- Babbington (Thomas North) a boy (aged..?) fell to his death whilst riding up a shaft at a small pit when he was overcome by blackdamp or carbon dioxide. There was no cage, just a bar through the hemp winding rope, which was sat on, and then one held onto the rope. Of course whilst being wound through the shaft there would be oscillation of the rope causing the person on the end of the rope to continually bump into the shaft sides.
- Codnor, Samuel Pepperday aged 28 died on 18th Feb 1841 from injuries sustained a few days before when he was forced over the pulley wheel when he was about to descend the shaft. The accident happened because the rope got fastened upon a hook that was fixed to the horns which the rope worked.
Jacob Wild aged 32 fell out of the chains some 94 yards to his death on 20th Feb 1841.
- Horsely Woodhouse, Joseph Fletcher fell to his death from the chains whilst ascending the shaft on 6th June 1841.
- Kimberley, William Chambers (21) died as the result of an explosion of gunpowder 21 Sep 1841.
- Little London pit John Clarke (17) slipped on ice and fell down the shaft as there was no guarding.
- New London (North, Wakefield and Morley) in the hamlet of Newthorpe when between 9am and 10am on Thursday John Clarke (16) was drawing an empty corve on the surface back to the chains and he hit his foot against a piece of wood to knock the snow off and in doing so his other foot slipped and he fell down the shaft (there being no fence or guard) and was instantly killed. It was stated by the Coroner’s jury that the bridge tree was in a dangerous condition and too narrow and recommended that a fence or guard be put up for the safety of the workmen, 10 Feb 1841.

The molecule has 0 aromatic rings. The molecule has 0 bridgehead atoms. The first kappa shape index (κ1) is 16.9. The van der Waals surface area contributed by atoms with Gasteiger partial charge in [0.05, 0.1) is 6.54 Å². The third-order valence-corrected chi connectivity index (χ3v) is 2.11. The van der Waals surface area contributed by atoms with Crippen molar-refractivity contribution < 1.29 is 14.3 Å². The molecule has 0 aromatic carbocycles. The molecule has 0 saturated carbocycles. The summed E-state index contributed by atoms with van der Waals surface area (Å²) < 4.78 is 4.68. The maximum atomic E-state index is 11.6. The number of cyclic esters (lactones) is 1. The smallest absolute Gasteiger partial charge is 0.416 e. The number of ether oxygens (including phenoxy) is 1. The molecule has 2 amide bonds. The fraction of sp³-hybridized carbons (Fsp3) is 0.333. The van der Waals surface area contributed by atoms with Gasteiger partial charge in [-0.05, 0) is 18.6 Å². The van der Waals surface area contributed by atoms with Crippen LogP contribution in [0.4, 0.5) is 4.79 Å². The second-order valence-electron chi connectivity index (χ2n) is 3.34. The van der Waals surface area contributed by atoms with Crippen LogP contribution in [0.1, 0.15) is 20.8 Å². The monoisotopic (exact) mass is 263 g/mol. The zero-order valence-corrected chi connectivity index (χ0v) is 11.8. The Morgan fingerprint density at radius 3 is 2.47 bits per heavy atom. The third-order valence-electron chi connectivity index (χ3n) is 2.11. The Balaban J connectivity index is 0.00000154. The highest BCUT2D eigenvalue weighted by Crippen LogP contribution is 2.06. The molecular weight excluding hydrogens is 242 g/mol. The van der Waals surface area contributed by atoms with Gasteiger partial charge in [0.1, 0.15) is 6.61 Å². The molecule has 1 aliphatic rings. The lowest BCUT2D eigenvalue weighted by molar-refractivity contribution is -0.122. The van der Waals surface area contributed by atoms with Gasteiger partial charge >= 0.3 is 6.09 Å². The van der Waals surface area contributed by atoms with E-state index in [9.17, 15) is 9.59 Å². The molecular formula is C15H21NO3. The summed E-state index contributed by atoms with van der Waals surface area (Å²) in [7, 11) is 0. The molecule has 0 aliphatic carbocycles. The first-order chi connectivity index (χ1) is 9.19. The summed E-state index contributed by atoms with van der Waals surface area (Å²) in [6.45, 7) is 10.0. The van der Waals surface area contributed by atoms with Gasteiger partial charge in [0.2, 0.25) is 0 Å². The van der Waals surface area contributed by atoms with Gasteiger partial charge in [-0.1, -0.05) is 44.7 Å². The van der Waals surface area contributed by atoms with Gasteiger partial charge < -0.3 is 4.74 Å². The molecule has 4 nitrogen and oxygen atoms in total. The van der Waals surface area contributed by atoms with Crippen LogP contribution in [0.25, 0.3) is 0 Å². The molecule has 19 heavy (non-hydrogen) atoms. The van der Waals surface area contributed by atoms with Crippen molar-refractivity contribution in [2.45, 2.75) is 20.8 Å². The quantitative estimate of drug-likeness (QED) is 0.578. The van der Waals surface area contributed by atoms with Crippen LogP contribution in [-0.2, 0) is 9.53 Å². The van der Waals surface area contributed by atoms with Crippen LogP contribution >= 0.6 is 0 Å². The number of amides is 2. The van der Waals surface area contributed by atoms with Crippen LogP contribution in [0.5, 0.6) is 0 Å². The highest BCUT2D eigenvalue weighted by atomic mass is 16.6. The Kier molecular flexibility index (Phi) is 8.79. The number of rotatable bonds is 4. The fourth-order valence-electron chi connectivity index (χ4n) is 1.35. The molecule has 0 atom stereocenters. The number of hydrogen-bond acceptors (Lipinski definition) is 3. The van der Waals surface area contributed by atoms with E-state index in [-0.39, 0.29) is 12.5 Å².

- Newthorpe Common a boy named John Fisher (aged..?) fell 35 yards (32m) out of the corve he was riding in when part of the dry brick shaft wall fell.
- Portland (Butterley Co) Benjamin Wilkinson was badly burnt by an accidental explosion of gunpowder on 21 Sep 1841 but he did not die until the following Monday.
- Trowell (Lord Middleton), William Moult (40) employed to hook and land loaded corves on the pit top slipped and fell down the 200 yards (182m) deep shaft and was killed, 19 Dec 1841.